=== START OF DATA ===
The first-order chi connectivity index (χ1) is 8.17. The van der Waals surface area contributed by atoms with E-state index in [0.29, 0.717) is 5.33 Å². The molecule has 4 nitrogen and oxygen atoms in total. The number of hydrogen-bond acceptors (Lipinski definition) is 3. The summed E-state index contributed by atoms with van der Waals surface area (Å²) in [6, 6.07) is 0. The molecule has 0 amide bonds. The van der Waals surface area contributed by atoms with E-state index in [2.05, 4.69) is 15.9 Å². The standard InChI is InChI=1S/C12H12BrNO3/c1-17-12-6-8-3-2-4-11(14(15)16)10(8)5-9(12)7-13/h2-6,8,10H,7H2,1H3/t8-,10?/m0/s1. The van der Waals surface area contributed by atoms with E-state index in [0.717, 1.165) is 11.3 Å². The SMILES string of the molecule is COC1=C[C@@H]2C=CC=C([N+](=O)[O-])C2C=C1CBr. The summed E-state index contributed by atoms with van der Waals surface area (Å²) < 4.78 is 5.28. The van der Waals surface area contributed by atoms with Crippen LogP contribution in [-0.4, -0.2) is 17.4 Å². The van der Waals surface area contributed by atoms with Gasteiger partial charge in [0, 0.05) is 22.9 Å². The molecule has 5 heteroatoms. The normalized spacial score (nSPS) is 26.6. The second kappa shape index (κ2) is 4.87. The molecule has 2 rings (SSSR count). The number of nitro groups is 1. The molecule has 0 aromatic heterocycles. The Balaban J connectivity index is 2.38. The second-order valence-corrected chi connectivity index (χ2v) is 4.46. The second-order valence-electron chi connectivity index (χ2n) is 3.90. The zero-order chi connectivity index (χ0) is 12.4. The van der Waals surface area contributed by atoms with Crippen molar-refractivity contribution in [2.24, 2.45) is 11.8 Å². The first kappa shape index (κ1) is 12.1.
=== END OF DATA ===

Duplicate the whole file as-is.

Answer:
The first-order chi connectivity index (χ1) is 8.17. The van der Waals surface area contributed by atoms with E-state index in [0.29, 0.717) is 5.33 Å². The molecule has 4 nitrogen and oxygen atoms in total. The number of hydrogen-bond acceptors (Lipinski definition) is 3. The summed E-state index contributed by atoms with van der Waals surface area (Å²) in [6, 6.07) is 0. The molecule has 0 amide bonds. The van der Waals surface area contributed by atoms with E-state index in [2.05, 4.69) is 15.9 Å². The standard InChI is InChI=1S/C12H12BrNO3/c1-17-12-6-8-3-2-4-11(14(15)16)10(8)5-9(12)7-13/h2-6,8,10H,7H2,1H3/t8-,10?/m0/s1. The van der Waals surface area contributed by atoms with E-state index in [0.717, 1.165) is 11.3 Å². The SMILES string of the molecule is COC1=C[C@@H]2C=CC=C([N+](=O)[O-])C2C=C1CBr. The summed E-state index contributed by atoms with van der Waals surface area (Å²) < 4.78 is 5.28. The van der Waals surface area contributed by atoms with Crippen LogP contribution in [-0.4, -0.2) is 17.4 Å². The van der Waals surface area contributed by atoms with Gasteiger partial charge in [0, 0.05) is 22.9 Å². The molecule has 5 heteroatoms. The normalized spacial score (nSPS) is 26.6. The second kappa shape index (κ2) is 4.87. The molecule has 2 rings (SSSR count). The number of nitro groups is 1. The molecule has 0 aromatic heterocycles. The Balaban J connectivity index is 2.38. The second-order valence-corrected chi connectivity index (χ2v) is 4.46. The second-order valence-electron chi connectivity index (χ2n) is 3.90. The zero-order chi connectivity index (χ0) is 12.4. The van der Waals surface area contributed by atoms with Crippen molar-refractivity contribution in [2.24, 2.45) is 11.8 Å². The first kappa shape index (κ1) is 12.1.